- Economic data from the US is consistent with above-trend growth, supporting a potential interest rate hike in the first half of 2015
- Equities continue to find support from strong corporate earnings
- Government bond yields remain in a range justified by steady growth and low inflation
- The US dollar is starting to pick up momentum which appears most likely part of a longer term trend
- Geopolitical events do not appear to be detracting from a positive economic and investment outlook, especially for equities
Investec Asset Management presents its latest Multi-Asset Indicator. The main catch is a stronger dollar, and a positive economic and investment outlook, especially for equities.
Economic data from the US is consistent with above-trend growth. For now, the US Federal Reserve (Fed) continues to highlight slack in the labour market, but if employment growth continues at close to its recent pace, the Fed is likely to move forward the date of the first interest rate rise to the first half of 2015. This should support a stronger US dollar, which is beginning to perform well, especially given softer inflation in Europe and some disappointing Japanese data.
Second-quarter corporate earnings have, once again, beaten expectations and company management teams are no longer guiding analysts’ estimates downwards. A combination of expected earnings growth of roughly 10% for this year, even stronger earnings growth the following year and forecasts stabilising after long periods of relentless downward revisions, has contributed to the passage of time slowly reducing the market’s valuation. This makes further market gains likely in the remainder of the year.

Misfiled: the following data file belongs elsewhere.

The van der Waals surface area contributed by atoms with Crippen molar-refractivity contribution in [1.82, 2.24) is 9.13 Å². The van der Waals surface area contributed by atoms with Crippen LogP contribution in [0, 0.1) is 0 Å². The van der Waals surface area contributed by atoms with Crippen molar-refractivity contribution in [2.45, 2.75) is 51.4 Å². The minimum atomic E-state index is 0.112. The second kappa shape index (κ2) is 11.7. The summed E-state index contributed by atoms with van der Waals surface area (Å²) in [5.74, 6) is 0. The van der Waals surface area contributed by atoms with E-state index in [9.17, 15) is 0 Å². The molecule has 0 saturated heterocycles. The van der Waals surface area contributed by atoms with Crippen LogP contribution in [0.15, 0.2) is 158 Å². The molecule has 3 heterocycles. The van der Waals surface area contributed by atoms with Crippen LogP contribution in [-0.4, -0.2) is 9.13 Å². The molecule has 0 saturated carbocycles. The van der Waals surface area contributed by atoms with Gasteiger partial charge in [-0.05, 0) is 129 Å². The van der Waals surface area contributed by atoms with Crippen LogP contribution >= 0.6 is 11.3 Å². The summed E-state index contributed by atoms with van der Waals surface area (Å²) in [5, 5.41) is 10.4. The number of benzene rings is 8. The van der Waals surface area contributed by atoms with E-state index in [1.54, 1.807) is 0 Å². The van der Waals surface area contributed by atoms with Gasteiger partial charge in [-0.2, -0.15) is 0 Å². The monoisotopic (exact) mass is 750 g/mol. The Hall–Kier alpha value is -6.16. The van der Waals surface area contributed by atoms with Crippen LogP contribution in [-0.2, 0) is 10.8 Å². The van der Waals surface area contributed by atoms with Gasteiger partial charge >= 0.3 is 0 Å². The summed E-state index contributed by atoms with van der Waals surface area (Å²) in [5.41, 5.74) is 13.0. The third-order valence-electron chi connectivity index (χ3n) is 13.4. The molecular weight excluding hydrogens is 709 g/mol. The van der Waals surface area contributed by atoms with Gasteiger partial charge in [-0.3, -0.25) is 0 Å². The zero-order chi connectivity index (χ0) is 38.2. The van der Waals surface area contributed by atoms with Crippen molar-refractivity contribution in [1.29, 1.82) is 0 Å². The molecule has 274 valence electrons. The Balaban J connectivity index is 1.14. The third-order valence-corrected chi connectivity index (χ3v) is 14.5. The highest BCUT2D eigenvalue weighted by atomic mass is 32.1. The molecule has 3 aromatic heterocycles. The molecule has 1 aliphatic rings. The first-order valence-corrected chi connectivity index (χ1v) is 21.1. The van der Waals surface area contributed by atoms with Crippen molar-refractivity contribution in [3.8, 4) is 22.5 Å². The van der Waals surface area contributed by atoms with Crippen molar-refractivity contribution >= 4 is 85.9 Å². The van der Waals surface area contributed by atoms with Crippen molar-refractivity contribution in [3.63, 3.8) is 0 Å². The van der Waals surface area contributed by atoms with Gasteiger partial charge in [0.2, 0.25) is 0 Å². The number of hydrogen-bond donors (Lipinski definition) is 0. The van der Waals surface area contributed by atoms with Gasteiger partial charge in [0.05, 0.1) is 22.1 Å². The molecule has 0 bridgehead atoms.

The clearest trends in developed market sovereign debt remained in euro-zone bonds, with German Bunds, in particular, extending into strength. Further evidence of a loss of economic momentum across certain sectors, another lower-than-expected inflation print and on-going geopolitical concerns all encouraged this strength. In contrast, data in the US remained firm, although US long rates remained at the lower end of their multi-month ranges.
July could represent a watershed for global corporate credit markets. Spreads widened across both investment grade and high yield markets, with credit quality determining the extent of weakness. US markets led the sell-off, accompanied by outflows from high yield ETFs. The sell-off in credit assets during July has improved valuations.
Across all currency markets, the dominant force in July was the broad-based strength of the US dollar. The most resilient G10 currencies to this strength were sterling and the Japanese yen which were secondary beneficiaries of a reduction in global risk appetite. An aggressive extension of the appreciation of the US dollar is improbable in the near-term, although cyclical drivers remain skewed towards greater US dollar strength thereafter.
Overall, the inevitable never-ending sequence of geopolitical events in various corners of the globe does not detract from a positive economic and investment outlook, especially for equities.
You may access Investec Asset Management’s full Multi-Asset Indicator through this link.